Carolina Friederica Friedrich (1749-1815): Flower still life with cherries, oil on canvas, dated 1780


Work: 40 x 28,5 cm

Frame: 41 x 29,5 cm


The painting signed and dated (1780?) on the stone base, just below the table top.

Carolina was born in 1749 in the then still independent municipality of Friedrichstadt at the gates of Dresden, as one of the six children of Johanna Dorothea Günther and the wallpaper painter and etcher David Friedrich (1719-1766). She was trained by her father and her brother, the history painter Alexander Friedrich (1744-1793). Thanks to her skills, Carolina took care of the family after the death of her father. After studying in nature, she specialized in still lifes, the quality of which also spread in academic circles. The art-loving Saxon diplomat Christian Ludwig von Hagedorn feared a waste of talent in view of the starving Friedrich family. Therefore, he campaigned energetically for Caroline, so that the Electoral Saxon Art Academy in Dresden awarded her a scholarship for hopeful art talents from 1770. Sponsored by the Saxon Elector Friedrich August III, she became honorary member of the Academy in 1774 and as a still life teacher she was the only woman to teach there since 1783. In contrast to the more matter-of-fact plant depictions of her brother Jacob, Caroline’s tempera brush drawings on toned paper unfold more splendidly and more colorfully, which prompted Duke Franz Friedrich Anton von Sachsen-Coburg-Saalfeld to buy thirty of her paintings. Her sponsor, the Princess Henriette Amalie von Anhalt-Dessau, the youngest daughter of the Old Dessau, also bought several pieces from her. These were incorporated around 1900 in the picture gallery of the Amalienstift Dessau. However, many of her works have remained lost to this day, including her painting 'Allegory of World Peace' with the embroidered motto 'Pax universalis 1800', which symbolized the year of peace in 1800 and attracted a lot of public attention – probably her only work outside the still life genre. Paintings by her hand later came to the collections of King Friedrich August II of Saxony. At the beginning of the 19th century, some of her pictures were included in the catalogs of the Dresden gallery. Today, the Kupferstichkabinett Dresden keeps a considerable number of drawings, watercolours and gouaches. (link)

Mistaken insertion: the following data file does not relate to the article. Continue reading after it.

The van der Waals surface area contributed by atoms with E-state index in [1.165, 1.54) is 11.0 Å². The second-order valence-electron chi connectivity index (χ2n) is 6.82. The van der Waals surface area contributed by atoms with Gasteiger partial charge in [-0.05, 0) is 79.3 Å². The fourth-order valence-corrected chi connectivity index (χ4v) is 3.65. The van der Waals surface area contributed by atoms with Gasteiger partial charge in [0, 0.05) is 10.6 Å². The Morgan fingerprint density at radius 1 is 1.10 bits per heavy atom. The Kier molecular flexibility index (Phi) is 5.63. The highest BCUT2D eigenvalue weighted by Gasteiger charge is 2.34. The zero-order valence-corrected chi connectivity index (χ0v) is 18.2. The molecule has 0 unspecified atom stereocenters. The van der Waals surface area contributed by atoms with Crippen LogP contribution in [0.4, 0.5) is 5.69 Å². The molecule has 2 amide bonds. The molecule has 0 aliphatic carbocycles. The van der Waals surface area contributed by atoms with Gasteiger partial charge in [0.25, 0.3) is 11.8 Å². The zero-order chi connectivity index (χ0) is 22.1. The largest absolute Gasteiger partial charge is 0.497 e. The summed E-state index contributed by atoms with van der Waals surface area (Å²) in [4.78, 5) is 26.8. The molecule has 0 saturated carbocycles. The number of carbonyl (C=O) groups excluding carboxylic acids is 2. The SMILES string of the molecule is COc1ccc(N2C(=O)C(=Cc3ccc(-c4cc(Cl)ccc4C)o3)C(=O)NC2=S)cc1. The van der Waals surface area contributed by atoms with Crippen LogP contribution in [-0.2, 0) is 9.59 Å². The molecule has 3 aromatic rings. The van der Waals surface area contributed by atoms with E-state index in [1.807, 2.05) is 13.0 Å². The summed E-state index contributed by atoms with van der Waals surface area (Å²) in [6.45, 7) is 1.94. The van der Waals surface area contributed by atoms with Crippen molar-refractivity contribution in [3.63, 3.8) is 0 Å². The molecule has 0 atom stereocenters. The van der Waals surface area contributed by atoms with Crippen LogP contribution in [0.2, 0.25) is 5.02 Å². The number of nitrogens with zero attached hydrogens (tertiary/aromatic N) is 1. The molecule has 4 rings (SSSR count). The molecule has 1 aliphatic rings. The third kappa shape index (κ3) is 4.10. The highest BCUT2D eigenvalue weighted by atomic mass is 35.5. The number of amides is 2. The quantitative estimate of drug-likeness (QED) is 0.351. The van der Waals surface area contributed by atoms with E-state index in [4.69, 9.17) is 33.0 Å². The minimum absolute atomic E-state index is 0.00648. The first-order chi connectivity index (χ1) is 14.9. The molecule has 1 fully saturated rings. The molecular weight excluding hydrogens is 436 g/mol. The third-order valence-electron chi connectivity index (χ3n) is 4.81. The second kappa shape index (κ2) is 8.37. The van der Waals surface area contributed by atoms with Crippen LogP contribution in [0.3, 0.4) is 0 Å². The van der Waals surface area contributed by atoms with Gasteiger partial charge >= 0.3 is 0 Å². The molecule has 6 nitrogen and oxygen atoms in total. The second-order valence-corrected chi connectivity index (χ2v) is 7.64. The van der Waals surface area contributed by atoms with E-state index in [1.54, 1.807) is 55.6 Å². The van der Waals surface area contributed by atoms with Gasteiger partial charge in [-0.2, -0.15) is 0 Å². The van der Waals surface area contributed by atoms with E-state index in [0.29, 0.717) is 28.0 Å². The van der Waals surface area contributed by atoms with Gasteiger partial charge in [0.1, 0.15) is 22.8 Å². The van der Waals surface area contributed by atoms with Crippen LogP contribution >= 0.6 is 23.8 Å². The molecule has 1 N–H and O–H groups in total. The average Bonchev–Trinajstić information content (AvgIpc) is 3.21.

- Private collection, Belgium.


Codition: (UV-checked)

- The painting in very good and hangable condition. 

- Attractive colours.

- Relined.

- A faint network of craquelures.

- The UV-light shows foremost the typical colour of the varnish.

- Some small retouches and touch-ups, especially to the borders and hardly in the central scene.